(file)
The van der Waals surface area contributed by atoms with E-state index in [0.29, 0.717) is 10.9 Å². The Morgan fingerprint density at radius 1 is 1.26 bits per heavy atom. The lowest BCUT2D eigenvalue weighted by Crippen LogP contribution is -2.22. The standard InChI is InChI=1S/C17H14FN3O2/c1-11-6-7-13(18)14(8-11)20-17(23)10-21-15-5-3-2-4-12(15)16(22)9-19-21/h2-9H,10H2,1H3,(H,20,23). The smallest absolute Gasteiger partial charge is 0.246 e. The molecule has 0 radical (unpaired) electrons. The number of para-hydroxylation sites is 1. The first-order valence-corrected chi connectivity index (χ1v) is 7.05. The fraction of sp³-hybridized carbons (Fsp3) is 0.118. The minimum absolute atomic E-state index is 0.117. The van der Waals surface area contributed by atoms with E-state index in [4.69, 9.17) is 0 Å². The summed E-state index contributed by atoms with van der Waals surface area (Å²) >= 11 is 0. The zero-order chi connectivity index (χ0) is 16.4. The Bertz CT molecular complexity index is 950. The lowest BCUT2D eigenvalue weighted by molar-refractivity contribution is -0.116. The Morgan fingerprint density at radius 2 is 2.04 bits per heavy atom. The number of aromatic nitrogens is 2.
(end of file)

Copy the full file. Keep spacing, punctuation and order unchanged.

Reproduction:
The van der Waals surface area contributed by atoms with E-state index in [0.29, 0.717) is 10.9 Å². The Morgan fingerprint density at radius 1 is 1.26 bits per heavy atom. The lowest BCUT2D eigenvalue weighted by Crippen LogP contribution is -2.22. The standard InChI is InChI=1S/C17H14FN3O2/c1-11-6-7-13(18)14(8-11)20-17(23)10-21-15-5-3-2-4-12(15)16(22)9-19-21/h2-9H,10H2,1H3,(H,20,23). The smallest absolute Gasteiger partial charge is 0.246 e. The molecule has 0 radical (unpaired) electrons. The number of para-hydroxylation sites is 1. The first-order valence-corrected chi connectivity index (χ1v) is 7.05. The fraction of sp³-hybridized carbons (Fsp3) is 0.118. The minimum absolute atomic E-state index is 0.117. The van der Waals surface area contributed by atoms with E-state index in [4.69, 9.17) is 0 Å². The summed E-state index contributed by atoms with van der Waals surface area (Å²) >= 11 is 0. The zero-order chi connectivity index (χ0) is 16.4. The Bertz CT molecular complexity index is 950. The lowest BCUT2D eigenvalue weighted by molar-refractivity contribution is -0.116. The Morgan fingerprint density at radius 2 is 2.04 bits per heavy atom. The number of aromatic nitrogens is 2.